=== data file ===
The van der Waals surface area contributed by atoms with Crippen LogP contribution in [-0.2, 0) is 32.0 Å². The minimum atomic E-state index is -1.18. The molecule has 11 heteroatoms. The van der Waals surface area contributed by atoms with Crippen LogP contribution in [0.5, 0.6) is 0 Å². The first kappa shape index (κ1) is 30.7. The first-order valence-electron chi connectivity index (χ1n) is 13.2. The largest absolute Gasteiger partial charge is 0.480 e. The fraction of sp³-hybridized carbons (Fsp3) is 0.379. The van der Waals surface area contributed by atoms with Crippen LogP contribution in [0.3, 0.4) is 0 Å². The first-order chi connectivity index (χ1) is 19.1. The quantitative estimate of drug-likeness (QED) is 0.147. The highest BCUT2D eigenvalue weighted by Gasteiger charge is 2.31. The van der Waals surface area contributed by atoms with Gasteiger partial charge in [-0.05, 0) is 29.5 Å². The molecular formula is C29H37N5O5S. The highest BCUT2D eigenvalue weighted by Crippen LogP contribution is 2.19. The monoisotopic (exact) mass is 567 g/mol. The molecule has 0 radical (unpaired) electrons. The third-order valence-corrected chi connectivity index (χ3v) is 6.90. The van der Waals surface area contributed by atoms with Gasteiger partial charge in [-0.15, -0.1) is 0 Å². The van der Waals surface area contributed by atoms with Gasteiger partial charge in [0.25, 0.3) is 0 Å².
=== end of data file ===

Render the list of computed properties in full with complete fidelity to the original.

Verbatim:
The van der Waals surface area contributed by atoms with Crippen LogP contribution in [-0.2, 0) is 32.0 Å². The minimum atomic E-state index is -1.18. The molecule has 11 heteroatoms. The van der Waals surface area contributed by atoms with Crippen LogP contribution in [0.5, 0.6) is 0 Å². The first kappa shape index (κ1) is 30.7. The first-order valence-electron chi connectivity index (χ1n) is 13.2. The largest absolute Gasteiger partial charge is 0.480 e. The fraction of sp³-hybridized carbons (Fsp3) is 0.379. The van der Waals surface area contributed by atoms with Crippen LogP contribution in [0.3, 0.4) is 0 Å². The first-order chi connectivity index (χ1) is 19.1. The quantitative estimate of drug-likeness (QED) is 0.147. The highest BCUT2D eigenvalue weighted by Gasteiger charge is 2.31. The van der Waals surface area contributed by atoms with Gasteiger partial charge in [-0.05, 0) is 29.5 Å². The molecular formula is C29H37N5O5S. The highest BCUT2D eigenvalue weighted by Crippen LogP contribution is 2.19. The monoisotopic (exact) mass is 567 g/mol. The molecule has 0 radical (unpaired) electrons. The third-order valence-corrected chi connectivity index (χ3v) is 6.90. The van der Waals surface area contributed by atoms with Gasteiger partial charge in [-0.15, -0.1) is 0 Å². The van der Waals surface area contributed by atoms with Gasteiger partial charge in [0.25, 0.3) is 0 Å².